Weaving together climate science, policy and people
The creation of the Climate Science Alliance-South Coast (Climate Science Alliance) was a dream that had been growing in my mind for many years before the stars aligned to allow it to blossom. Throughout my career I had been exploring pathways for engaging citizens, youth, scientists, and leaders in unique and creative ways that could inspire the kind of engagement and actions that will ensure future resilience from environmental degradation. Whether you are a scientist, community leader, artist, or politician we all have unique roles to play. And yet, it’s difficult to bring these unique perspectives and ideas together in a way that can serve as a catalyst for large scale action. My vision for the Climate Science Alliance was that it could serve as an umbrella for bringing people together to leverage programs, projects, resources, and expertise to do something bigger than we could each do alone.
With generous funding from the Robert and Patricia Switzer Foundation, the California Landscape Conservation Cooperative, and Region 5 of the California Department of Fish and Wildlife, I was able to pivot in my career to focus my passion, expertise, and experience to create the Climate Science Alliance network. In February 2015 the Climate Science Alliance was launched and I began building a network of leaders, scientists, and natural resource managers focused on sharing ecosystem-based resiliency approaches to safeguard both our communities and natural resources from climate change risks. I wanted to create opportunities to work collaboratively to help build the kind of relationships and trust that would accelerate actions across the region, including partnerships in Baja and with southern California tribes. This required a great deal of trust and relationship building but also creative and innovative approaches to appeal to both the heart and the mind if we really wanted to be successful.
While science-focused partnerships are a core part of this effort, equally important is the need to engage and inspire our local community members. When I speak with scientist and managers I am quick to remind them that it will not matter how good we are at partnering, creating new tools, new research, or collaborative projects if we do not bring our communities and decision makers with us. To truly build resilience in the south coast eco-region we needed a multipronged approach that included science partnerships, climate smart conservation actions, and innovative community engagement. Over the past year we have exceeded our expectations in several notable ways including growing the network to include more than 80 organizations and agencies from across the south coast region. The diversity of the partnership is notable in that it is equally composed of natural resource entities such as state and federal government and nonprofit conservation organizations, but also those outside the natural resource sector (including local government planners and engineers; agriculture, public health, and business professionals, educators, and artists). We’ve had a number of trainings and workshops focused on professional development and building capacity for climate planning for natural resource managers and local government planners; southern California tribes; and Climate Smart training in Spanish for partners from Baja which was the first of its kind. Under the Climate Science Alliance’s Innovative Community Engagement Initiative our outreach efforts have grown into community projects working with artists, museums, and libraries. The climate and youth engagement program called Climate Kids has grown exponentially with the creation of Climate Kids-San Diego, Climate Kids-St. Louis, and Climate Kids- Mexico. These projects are reaching more than 1000+ students in elementary, middle and high school with unique climate programming that includes art, science, and storytelling. A new partnership is under development to create Climate Kids for Tribes in 2016.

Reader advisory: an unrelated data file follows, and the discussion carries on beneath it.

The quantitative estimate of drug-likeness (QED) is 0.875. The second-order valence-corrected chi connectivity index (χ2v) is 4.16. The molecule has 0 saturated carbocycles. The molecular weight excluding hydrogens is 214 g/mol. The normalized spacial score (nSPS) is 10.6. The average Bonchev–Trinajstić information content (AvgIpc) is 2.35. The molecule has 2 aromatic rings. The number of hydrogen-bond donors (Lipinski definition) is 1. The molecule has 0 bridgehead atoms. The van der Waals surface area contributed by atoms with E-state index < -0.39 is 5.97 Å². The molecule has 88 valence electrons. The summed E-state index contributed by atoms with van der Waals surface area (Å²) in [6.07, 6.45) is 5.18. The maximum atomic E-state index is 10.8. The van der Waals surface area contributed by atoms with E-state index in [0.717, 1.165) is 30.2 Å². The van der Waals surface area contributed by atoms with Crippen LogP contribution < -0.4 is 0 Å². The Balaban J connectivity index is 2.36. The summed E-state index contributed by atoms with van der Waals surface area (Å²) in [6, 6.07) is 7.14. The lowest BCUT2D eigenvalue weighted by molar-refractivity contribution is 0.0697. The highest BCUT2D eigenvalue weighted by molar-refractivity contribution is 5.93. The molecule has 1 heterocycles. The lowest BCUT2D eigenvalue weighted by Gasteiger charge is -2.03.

I have learned some incredibly important lessons during the last year that I will continue to carry with me as I invest my energy, passion, and expertise to continuing the work of the Climate Science Alliance. Specifically, the importance of listening and being embedded in your community; the importance of being able to articulate a unique niche/role for your work so as not to be seen as competitive or redundant; finding champions who believe in what you want to do and can support and promote your efforts and expand your impact; and last, but not least, the importance of telling your story and appealing not just to the mind but also to the heart. I am incredibly grateful to the support of the Switzer Foundation for believing in me and providing the opportunity to give back to my community in so many ways.